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20 Great Ways to Find More Free Time before the New Year!

“The really efficient laborer will be found not to crowd his day with work, but will saunter to his task surrounded by a wide halo of ease and leisure.” – Henry David Thoreau

Are there a hundred different things you wish you could do with your life someday — anything from exercising to meditation or yoga to writing that novel you always wished you could write to reading more to relaxing and watching the sunrise?

But perhaps you never have the time, like most people.

The truth is, we all have the same amount of time, and it’s finite and in great demand. But some of us have made the time for doing the things we love doing, and others have allowed the constant demands and pressures and responsibilities of life to dictate their days.

It’s time to move from the second group back into the first. Reclaim your time. Create the life you want and make the most of the free time you lay claim to.

It’s not hard, though it does take a little bit of effort and diligence.

Reclaiming that free time

Take my life, for example: there was a time, not too long ago, when my day was packed from morning to night, when I had meetings and long to-do lists and worked long hours and the rest of my time was filled up with social engagements and meetings for civic responsibilities. I had little time for my family, which ate me up, and little time to do the things I’ve always wanted to do.

I’ve always wanted to write, but never had the time. I’ve always wanted to exercise, but was too busy. I always wanted to travel, but who can get away? I’ve always wanted to spend time with my kids, but work comes first, right?

Wrong. I finally got smart and decided that my life is my own, to do with as I wished, and so I took a time out to decide what I really wanted my life to be like. Then I designed my life, and made a series of decisions and steps to get my life to what I wanted it to be.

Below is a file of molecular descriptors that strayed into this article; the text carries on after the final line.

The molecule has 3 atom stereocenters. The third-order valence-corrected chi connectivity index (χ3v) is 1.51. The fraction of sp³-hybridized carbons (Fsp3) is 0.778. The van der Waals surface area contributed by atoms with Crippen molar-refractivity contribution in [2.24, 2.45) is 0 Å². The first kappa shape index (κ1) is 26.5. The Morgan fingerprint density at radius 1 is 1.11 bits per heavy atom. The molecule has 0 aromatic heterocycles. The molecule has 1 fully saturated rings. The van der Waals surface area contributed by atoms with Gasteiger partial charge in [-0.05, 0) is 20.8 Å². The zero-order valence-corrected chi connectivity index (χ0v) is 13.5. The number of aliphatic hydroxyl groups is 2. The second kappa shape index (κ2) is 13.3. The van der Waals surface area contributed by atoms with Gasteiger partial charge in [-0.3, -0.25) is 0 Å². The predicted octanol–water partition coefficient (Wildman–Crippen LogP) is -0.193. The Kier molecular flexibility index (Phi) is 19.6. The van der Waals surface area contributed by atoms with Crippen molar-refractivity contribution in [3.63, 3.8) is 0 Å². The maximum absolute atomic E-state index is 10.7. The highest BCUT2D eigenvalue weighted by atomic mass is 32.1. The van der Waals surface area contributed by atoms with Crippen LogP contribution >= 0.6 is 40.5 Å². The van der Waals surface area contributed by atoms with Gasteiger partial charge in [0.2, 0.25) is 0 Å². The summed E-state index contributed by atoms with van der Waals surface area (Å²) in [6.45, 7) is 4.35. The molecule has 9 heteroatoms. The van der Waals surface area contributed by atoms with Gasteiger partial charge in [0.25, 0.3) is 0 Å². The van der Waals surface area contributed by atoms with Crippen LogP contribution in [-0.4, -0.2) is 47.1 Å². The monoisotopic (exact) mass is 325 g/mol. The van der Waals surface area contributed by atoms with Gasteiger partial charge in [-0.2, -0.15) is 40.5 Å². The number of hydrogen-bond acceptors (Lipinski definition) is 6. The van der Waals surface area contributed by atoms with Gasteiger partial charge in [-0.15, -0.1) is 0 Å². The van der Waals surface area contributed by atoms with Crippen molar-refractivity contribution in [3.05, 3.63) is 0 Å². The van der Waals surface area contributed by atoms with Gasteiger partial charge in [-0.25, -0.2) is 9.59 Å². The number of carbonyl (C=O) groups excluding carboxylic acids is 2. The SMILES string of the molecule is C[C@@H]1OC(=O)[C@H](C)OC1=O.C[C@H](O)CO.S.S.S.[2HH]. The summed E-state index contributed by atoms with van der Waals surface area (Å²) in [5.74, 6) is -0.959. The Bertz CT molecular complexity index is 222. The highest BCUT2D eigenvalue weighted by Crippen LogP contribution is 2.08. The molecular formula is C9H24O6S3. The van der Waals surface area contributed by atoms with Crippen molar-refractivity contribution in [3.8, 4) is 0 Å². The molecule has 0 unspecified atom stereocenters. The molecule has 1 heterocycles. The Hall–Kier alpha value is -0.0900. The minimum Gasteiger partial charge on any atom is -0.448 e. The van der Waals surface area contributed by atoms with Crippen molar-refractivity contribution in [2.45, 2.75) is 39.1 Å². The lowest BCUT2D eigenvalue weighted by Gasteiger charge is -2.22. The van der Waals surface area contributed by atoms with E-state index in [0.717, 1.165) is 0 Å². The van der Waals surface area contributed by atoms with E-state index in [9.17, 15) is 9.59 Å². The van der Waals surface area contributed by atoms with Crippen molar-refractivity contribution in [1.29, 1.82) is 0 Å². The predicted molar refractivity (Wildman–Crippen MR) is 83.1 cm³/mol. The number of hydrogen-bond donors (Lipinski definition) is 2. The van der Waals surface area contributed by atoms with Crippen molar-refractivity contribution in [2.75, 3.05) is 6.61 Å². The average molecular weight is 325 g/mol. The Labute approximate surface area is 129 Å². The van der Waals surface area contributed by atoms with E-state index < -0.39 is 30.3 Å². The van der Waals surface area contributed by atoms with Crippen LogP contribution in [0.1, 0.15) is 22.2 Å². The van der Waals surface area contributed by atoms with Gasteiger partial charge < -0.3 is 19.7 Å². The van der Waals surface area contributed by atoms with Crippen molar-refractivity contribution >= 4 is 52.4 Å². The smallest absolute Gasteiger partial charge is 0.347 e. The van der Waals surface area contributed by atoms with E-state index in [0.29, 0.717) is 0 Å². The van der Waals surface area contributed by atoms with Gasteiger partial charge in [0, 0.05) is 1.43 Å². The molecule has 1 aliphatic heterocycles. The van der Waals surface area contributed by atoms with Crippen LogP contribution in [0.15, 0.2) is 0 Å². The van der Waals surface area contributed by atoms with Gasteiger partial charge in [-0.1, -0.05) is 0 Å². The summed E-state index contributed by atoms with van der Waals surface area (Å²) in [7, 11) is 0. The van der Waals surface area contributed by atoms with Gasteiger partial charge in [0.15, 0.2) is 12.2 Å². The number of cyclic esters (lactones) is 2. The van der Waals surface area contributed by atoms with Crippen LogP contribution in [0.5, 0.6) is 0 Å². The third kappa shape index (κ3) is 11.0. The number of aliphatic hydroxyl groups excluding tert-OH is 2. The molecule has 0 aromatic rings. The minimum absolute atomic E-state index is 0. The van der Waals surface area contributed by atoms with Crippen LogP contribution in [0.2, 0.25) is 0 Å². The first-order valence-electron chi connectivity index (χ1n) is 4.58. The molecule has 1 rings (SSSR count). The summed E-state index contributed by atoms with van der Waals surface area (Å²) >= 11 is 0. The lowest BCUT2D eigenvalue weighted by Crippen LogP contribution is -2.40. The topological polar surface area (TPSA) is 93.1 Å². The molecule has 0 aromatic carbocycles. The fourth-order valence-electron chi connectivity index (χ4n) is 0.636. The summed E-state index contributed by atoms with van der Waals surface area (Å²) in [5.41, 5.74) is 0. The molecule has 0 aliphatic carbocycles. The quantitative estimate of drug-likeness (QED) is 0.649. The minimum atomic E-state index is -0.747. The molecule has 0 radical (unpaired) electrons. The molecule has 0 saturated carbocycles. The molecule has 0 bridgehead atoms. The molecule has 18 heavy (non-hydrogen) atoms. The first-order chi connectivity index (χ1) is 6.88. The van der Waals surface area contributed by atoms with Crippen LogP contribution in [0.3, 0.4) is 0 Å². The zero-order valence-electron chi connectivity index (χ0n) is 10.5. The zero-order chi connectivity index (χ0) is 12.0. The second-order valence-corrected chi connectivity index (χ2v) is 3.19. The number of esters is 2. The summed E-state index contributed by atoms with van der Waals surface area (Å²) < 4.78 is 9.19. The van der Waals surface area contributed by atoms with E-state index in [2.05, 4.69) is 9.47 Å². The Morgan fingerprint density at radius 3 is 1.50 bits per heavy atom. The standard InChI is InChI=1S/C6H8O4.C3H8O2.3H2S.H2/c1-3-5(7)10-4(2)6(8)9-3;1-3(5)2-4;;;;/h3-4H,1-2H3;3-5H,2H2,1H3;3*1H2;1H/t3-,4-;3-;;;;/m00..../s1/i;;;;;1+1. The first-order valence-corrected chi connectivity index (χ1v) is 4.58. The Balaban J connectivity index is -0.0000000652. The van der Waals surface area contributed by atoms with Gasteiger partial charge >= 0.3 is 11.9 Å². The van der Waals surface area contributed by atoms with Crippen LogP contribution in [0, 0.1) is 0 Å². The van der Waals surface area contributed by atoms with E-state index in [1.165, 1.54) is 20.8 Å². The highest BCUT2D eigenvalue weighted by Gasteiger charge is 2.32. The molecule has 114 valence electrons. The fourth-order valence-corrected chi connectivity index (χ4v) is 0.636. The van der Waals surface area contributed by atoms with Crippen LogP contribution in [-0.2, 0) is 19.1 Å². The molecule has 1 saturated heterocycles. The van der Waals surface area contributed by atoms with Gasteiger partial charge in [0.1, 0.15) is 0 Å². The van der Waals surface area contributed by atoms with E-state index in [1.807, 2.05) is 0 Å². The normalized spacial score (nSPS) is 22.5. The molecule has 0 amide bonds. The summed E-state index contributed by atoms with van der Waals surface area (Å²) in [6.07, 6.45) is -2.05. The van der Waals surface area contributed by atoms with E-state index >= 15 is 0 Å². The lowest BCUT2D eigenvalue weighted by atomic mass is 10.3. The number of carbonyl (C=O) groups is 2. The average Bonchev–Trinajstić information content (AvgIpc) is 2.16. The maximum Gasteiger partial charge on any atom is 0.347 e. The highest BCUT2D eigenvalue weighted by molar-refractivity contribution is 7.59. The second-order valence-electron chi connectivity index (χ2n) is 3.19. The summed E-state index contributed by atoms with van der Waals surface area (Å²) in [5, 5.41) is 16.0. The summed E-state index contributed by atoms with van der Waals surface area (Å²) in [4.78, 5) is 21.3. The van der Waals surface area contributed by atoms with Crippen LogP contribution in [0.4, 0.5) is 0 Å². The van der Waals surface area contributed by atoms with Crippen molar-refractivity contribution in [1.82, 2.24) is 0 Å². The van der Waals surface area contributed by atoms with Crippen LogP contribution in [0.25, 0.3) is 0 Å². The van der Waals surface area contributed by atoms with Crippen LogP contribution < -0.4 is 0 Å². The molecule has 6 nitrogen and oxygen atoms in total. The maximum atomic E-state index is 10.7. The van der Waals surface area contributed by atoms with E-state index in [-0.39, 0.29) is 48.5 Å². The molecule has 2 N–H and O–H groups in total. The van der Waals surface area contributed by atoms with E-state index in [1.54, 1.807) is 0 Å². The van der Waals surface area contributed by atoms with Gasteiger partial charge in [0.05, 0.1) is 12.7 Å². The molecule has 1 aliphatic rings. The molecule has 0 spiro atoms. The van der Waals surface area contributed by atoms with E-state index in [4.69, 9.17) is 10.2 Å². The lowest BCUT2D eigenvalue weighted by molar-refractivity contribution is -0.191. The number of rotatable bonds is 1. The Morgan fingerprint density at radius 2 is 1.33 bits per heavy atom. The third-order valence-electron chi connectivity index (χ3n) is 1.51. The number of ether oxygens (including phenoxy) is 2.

Today, I wake early and exercise or spend some quiet time reading and writing. I’ve written a novel and a non-fiction book. I write this blog. I run and have finally run a marathon (two actually) and completed a triathlon. I spend afternoons and evenings and all weekends with my kids and wife.

My life is what I’ve always wanted it to be, because I designed it to be that way and worked to make that design come true.

It can be that way for you, to the extent that you’re willing to make changes. Even if you just want to free up a little time for a hobby or for doing something relaxing, you can do that.

20 Ways to Find More Free Time

Not all of these will be applicable to your life — choose the ones you can apply and give them a try:

  1. Take a time out. Freeing up your time starts with taking a step back to take a good look at your life. You need to block off at least an hour. Several hours or half a day is better. A whole day would be awesome. A weekend would be even more ideal, though not necessary practical for many folks. With this block of time, take a look at your life with some perspective. Is it what you’ve always wanted? How would you get to where you’ve always wanted to be? What do you enjoy doing, but don’t have enough time to do? What things actually fill up your day? Are there things you could drop or minimize to make more time? We’ll look at some of these things in the following items, but it starts with taking a time out to think and plan.
  2. Find your essentials. What is it that you love to do? Make a short list of 4-5 things. These are the things you want to make room for.
  3. Find your time-wasters. What do you spend a lot of your time on that isn’t on your essential list? Take a close look at these things and really think about whether they’re necessary, or if there are ways to reduce, minimize or eliminate these things. Sometimes you do things because you assume they’re necessary, but if you give it some thought you can find ways to drop them from your life. Figure out what you do simply to waste time — maybe surfing certain sites, watching TV, talking a lot at the water cooler, etc. You’re going to want to minimize these time-wasters to make room for the more important stuff, the stuff that makes you happy and that you love to do.
  4. Schedule the time. As you sit down and think about your life and what you want to do, versus what you actually do, you will be looking at ways to free up time. It’s crucial that you take a blank weekly schedule (you can just write it out on a piece of paper, or use your calendar) and assign blocks for the things you love — the stuff on your essentials list. If you want to exercise, for example, when will you do it? Put the blocks of time on your schedule, and make these blocks the most important appointments of your week. Schedule the rest of your life around these blocks.